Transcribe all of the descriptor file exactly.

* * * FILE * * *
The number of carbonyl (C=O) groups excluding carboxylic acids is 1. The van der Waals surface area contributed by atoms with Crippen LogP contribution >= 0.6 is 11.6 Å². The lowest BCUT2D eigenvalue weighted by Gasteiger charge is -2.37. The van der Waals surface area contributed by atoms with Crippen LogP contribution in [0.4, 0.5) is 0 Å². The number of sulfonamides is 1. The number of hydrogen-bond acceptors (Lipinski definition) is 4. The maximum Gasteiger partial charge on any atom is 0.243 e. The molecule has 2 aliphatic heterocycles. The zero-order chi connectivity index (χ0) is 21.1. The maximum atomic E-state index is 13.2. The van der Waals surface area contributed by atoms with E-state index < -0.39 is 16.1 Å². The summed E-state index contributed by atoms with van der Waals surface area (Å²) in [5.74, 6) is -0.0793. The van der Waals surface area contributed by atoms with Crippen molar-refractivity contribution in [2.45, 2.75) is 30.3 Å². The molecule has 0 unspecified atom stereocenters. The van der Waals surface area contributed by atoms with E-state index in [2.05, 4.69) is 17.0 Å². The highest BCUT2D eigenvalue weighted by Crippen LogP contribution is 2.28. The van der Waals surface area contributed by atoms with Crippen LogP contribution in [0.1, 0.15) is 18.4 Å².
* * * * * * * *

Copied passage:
The number of carbonyl (C=O) groups excluding carboxylic acids is 1. The van der Waals surface area contributed by atoms with Crippen LogP contribution >= 0.6 is 11.6 Å². The lowest BCUT2D eigenvalue weighted by Gasteiger charge is -2.37. The van der Waals surface area contributed by atoms with Crippen LogP contribution in [0.4, 0.5) is 0 Å². The number of sulfonamides is 1. The number of hydrogen-bond acceptors (Lipinski definition) is 4. The maximum Gasteiger partial charge on any atom is 0.243 e. The molecule has 2 aliphatic heterocycles. The zero-order chi connectivity index (χ0) is 21.1. The maximum atomic E-state index is 13.2. The van der Waals surface area contributed by atoms with E-state index < -0.39 is 16.1 Å². The summed E-state index contributed by atoms with van der Waals surface area (Å²) in [5.74, 6) is -0.0793. The van der Waals surface area contributed by atoms with Crippen molar-refractivity contribution in [2.45, 2.75) is 30.3 Å². The molecule has 0 unspecified atom stereocenters. The van der Waals surface area contributed by atoms with E-state index in [2.05, 4.69) is 17.0 Å². The highest BCUT2D eigenvalue weighted by Crippen LogP contribution is 2.28. The van der Waals surface area contributed by atoms with Crippen LogP contribution in [0.1, 0.15) is 18.4 Å².